FLAMENCO MUSIC

– What does it mean? she asked quietly, her eyes still turned from him.
– Life without a friend, death without a witness.
– I don’t like it, she said quietly

– Op. Cit. p. 112

– it’s the sense of privacy that most popular expressions of suffering don’t have, don’t dare have, that’s what makes it arrogant. That’s what sentimentalising invades and corrupts, that’s what we’ve lost everywhere, especially here where they make every possible assault on your feelings and privacy. These things have their own patterns, suffering and violence, and that’s … the sense of violence within its own pattern, the pattern that belongs to violence like the bullfight, that’s why the bullfight is art, because it respects its own pattern…

how fragile situations are. But not tenuous. Delicate, but not flimsy, not indulgent. Delicate, that’s why they keep breaking, they must break and you must get the pieces together and show it before it breaks again, or put them aside for a moment when something else breaks and turn to that, and all this keeps going on.

Listen, there are so many delicate fixtures, moving toward you, you’ll see. Like a man going into a dark room … a sudden bang! something breaks. Then you have to stop and put the pieces together again. But you never can put them back together quite the same way. You stop when you can and expose things and leave them within reach, and others come on by themselves, and they break, and even then you may put the pieces aside just out of reach until you can bring them back and show them, put together slightly different, maybe a little more enduring, until you’ve broken it and picked up the pieces enough times, and you have the whole thing in all its dimensions. … sometimes the accumulation is too much to bear.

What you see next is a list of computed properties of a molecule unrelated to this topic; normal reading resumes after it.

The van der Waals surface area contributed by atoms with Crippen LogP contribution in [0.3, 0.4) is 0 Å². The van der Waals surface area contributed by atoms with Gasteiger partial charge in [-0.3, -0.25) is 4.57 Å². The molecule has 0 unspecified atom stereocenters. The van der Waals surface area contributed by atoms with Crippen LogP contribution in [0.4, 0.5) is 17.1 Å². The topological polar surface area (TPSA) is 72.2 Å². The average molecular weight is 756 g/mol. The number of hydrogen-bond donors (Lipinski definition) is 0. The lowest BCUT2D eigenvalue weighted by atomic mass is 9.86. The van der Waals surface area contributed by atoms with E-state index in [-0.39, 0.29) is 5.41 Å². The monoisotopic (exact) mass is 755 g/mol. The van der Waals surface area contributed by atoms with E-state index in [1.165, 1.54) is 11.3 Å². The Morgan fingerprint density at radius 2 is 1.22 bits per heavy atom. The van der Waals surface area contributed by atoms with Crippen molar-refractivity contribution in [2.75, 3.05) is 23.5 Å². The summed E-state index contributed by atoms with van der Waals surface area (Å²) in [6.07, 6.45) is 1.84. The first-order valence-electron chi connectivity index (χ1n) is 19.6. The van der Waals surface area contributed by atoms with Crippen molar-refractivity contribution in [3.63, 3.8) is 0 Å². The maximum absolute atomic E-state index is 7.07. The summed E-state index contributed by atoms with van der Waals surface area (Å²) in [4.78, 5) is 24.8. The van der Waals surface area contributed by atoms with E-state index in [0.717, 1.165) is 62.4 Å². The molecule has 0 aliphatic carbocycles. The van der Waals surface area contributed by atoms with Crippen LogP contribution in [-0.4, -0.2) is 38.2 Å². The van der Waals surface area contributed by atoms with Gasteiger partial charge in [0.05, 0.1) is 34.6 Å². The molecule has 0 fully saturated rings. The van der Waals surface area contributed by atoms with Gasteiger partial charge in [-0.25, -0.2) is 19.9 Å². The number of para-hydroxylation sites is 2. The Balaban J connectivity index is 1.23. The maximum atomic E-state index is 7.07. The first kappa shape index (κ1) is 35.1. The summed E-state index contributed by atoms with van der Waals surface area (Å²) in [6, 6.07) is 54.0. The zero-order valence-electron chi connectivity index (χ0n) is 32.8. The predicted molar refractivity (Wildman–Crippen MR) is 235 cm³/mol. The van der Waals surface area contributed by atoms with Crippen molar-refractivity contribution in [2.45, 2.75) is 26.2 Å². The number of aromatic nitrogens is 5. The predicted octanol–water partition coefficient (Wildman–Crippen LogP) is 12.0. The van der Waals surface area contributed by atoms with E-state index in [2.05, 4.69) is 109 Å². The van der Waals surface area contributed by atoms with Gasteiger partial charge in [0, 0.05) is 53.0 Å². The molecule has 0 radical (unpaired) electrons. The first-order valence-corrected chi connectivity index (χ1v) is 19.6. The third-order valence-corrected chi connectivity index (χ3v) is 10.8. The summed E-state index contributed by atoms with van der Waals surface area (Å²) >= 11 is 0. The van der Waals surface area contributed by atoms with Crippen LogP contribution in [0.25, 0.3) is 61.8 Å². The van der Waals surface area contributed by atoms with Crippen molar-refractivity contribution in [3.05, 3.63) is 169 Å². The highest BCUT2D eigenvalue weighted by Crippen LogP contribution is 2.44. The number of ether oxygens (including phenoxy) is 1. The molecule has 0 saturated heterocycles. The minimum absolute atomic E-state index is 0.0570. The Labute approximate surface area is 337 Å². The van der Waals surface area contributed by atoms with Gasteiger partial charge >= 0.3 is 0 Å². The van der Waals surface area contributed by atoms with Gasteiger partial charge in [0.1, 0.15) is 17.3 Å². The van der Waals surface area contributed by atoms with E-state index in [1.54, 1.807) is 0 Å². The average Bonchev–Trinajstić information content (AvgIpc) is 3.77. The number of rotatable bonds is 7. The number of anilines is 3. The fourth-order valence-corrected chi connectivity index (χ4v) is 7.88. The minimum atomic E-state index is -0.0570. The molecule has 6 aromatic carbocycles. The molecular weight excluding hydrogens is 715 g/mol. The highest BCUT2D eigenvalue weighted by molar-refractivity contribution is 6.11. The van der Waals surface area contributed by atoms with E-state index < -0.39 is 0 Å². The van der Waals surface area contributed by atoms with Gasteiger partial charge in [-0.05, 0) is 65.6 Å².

– Op. Cit., pp. 112-114

It is a naked city. Faith is not pampered, nor hope encouraged; there is no place to lay one’s exhaustion: but instead pinnacles skewer it undisguised against vacancy.

– Op. Cit., p. 114

the ones who receive extreme unction with salted peanuts on their breath.

– Op. Cit., p. 114

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Comments Off on a festive mash-up, featuring William Gaddis IN HIS INIMITABLE PREPOSTEROUS STYLE, a book I doubt I’ll be reading much more of, Nick Land “making it with death,” like, inverted, whom I will, despite myself, be reading more of, to find out where it all tends, and snaps of a night with Douglas Wright’s Rapt, someone ought to say, Douglas, Douglas, your dance is genius, sometimes your theatre is… well… naff – make more work! Then we won’t get either this sense of artistic constipation, or, which is worse, this sense of artistic relief